National Planning Policy Framework Changes Consultation is Underway
On 22 December the government published proposed amendments to the National Planning Policy Framework (NPPF), and sought views on: National Development Management Policies; how policy might be developed to support levelling up; and how national planning policy is currently accessed. This article focusses on the proposed changes to the NPPF in relation to housing. The consultation is open until 11.45pm on 2 March 2023.
The marked up NPPF appears to be an attempt to win over the rebel MPs that threatened to vote against the Levelling Up and Regeneration Bill (you might recall that our last newsletter covered the delays to the Bill). The result is a fairly significant watering down of some key NPPF principles.
Anyone familiar with the NPPF is well aware of the presumption in favour of sustainable development. The presumption, in terms of plan making, is that strategic policies should provide for objectively assessed needs unless specified exceptions apply. Proposed wording now specifies that “adverse impacts may include situations where meeting need in full would mean building at densities significantly out of character with the existing area”. A new exception is also proposed “clear evidence of past over-delivery”.
There are concerns with both of these concepts. “Significantly out of character” is not defined, how will it be assessed? And might there not be times when it is appropriate to change densities? Meeting demand for smaller, cheaper homes and meeting climate objectives might require higher density development. There should be evolution over time. Over-delivery does not distinguish between housing types, likely to lead to even lower affordable housing delivery, and the figures against which over delivery is to be measured in the existing plan might not fully reflect need.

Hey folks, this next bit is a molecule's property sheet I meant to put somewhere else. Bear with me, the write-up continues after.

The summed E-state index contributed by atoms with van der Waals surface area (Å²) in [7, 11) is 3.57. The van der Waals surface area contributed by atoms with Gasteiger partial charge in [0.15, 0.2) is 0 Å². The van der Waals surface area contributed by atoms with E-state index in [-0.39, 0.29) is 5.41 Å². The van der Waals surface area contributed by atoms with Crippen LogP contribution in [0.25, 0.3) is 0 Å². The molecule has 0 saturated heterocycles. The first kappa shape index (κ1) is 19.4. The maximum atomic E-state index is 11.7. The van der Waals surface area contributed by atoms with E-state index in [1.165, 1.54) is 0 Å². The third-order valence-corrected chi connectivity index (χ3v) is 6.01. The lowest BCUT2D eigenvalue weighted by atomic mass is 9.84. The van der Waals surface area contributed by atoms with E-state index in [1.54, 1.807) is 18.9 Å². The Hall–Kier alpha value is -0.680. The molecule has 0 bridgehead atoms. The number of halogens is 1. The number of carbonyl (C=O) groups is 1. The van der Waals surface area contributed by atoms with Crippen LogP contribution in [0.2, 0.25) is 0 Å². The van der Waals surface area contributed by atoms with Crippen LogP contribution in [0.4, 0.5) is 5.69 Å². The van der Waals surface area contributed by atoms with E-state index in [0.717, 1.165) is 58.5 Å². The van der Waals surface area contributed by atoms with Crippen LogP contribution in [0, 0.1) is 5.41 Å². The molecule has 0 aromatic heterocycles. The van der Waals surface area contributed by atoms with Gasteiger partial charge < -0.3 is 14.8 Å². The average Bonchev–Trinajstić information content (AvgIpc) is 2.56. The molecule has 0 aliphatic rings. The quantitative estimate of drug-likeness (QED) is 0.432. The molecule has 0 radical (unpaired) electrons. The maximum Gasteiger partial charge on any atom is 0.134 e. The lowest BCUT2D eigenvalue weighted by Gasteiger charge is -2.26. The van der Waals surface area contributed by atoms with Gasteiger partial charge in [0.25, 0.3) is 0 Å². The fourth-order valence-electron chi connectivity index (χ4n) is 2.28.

What constitutes a sound local plan is also changed. A plan no longer needs to be “justified” and local authorities need only meet objectively assessed needs “so far as possible” with the requirement to satisfy unmet need from neighbouring authorities scrapped. That a local plan sets out policies based on an appropriate strategy, taking into account reasonable alternatives and proportionate evidence is a common-sense check. It seems slightly bizarre that the justification requirement is removed, taking this check away
The requirement for local authorities to demonstrate a deliverable five-year housing supply is removed as long as the housing requirement in strategic policies is less than five years old. The standard methodology for establishing a housing requirement is confirmed to be advisory. The methodology incorporates an uplift for the 20 most populated cities and urban centres, directing growth into centres.
Green Belt protections are enhanced. Wording is inserted meaning boundaries need not be reviewed and altered if it would be the only way of meeting objectively assessed need for housing.
Looking at the changes above collectively, a shift in emphasis is clear to see. Local authorities will be able to avoid politically uncomfortable housing allocations and Green Belt boundary revisions. Less political difficulty - more acute unmet housing need.
Government intends to implement the changes to the NPPF in the short term, spring 2023. In the meantime, several local authorities have already delayed progress with their local plans whilst they wait for publication of the revised NPPF.
Posted on 01/12/2023 by Ortolan